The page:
SAN DIEGO — A San Diego federal judge Thursday approved a joint request from the federal government and Duncan Hunter's attorney to delay the ex-congressman's self-surrender date until as late as the first week of January to begin serving an 11-month prison sentence for misusing campaign funds.
The motion filed Tuesday states "this extension is appropriate due to the ongoing COVID-19 pandemic and the unknown impacts the disease will have in the coming months."
Hunter, 43, who pleaded guilty last year to a federal conspiracy charge for misusing campaign funds, was sentenced in March to 11 months in federal prison, with his surrender date originally slated for May 29.
U.S. District Judge Thomas Whelan granted the joint request and ordered Hunter to surrender on or before noon, Jan. 4, 2021.
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The motion stated that in exchange for the government agreeing to the motion, Hunter will not seek any sentence modification or pre-surrender credit for home confinement prior to serving his prison term.
Hunter's wife, Margaret, pleaded guilty to a federal conspiracy charge last summer. Her sentencing has been delayed numerous times, with recent continuances related to the COVID-19 pandemic, and is currently set for June 8.
The Hunters were charged in 2018 in a 60-count indictment, which alleged they used campaign credit cards to spend hundreds of thousands of dollars on family vacations, restaurant and bar tabs, clothes and other frivolous expenses over the course of several years.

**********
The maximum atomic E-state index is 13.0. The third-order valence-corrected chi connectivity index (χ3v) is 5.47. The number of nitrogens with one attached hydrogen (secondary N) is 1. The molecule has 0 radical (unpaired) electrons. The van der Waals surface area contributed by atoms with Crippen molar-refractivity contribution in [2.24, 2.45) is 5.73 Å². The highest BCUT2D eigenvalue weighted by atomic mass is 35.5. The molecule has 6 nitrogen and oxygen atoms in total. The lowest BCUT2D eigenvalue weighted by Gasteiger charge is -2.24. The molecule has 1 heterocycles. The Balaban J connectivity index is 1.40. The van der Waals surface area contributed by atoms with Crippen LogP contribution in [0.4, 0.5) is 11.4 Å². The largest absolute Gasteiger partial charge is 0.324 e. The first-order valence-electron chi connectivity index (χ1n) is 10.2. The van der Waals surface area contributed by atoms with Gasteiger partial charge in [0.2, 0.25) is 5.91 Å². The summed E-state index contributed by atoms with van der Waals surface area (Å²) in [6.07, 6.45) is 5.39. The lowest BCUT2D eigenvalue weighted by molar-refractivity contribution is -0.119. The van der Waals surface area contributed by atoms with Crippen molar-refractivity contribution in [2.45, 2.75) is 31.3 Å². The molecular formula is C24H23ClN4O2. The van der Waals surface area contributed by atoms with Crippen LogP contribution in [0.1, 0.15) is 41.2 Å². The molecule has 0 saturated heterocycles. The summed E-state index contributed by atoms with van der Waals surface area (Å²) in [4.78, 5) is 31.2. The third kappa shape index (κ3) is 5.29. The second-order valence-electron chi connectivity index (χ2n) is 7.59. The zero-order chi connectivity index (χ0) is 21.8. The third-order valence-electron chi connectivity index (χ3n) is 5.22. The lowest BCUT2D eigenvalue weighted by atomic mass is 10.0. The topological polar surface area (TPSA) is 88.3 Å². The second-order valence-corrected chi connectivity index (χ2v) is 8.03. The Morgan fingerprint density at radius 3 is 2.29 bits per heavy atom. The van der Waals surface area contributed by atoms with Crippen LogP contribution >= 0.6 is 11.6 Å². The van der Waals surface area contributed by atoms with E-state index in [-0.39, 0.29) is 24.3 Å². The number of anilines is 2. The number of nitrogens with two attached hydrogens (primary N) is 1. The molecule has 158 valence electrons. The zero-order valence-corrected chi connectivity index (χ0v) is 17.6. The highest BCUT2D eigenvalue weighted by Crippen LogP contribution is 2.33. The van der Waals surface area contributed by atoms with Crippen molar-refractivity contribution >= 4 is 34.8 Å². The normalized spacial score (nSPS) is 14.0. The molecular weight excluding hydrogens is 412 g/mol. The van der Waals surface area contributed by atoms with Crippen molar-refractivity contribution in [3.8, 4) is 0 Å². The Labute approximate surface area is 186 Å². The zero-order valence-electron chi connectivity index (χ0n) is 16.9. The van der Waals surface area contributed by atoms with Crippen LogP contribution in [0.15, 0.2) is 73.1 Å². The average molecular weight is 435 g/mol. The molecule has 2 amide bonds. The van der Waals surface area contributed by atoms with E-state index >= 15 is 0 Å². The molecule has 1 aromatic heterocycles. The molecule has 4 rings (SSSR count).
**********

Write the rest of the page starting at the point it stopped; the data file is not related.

The prosecution's sentencing memorandum states the Hunters were "virtually penniless" and amid dire financial straits and resorted to using campaign credit cards to support "a profligate lifestyle leading to continual debt and an ever-increasing need to find cash to pay bills."
Despite the family bank account not carrying a positive balance throughout any single month between 2009 and 2017, prosecutors say the family lived extravagantly, racking up thousands of dollars on expensive family trips and scores of other improper personal purchases.
Prosecutors also say in court filings that Duncan Hunter gave his wife a campaign credit card despite her having no official role in his campaign, and later hired her as campaign manager amid protests from members of his staff.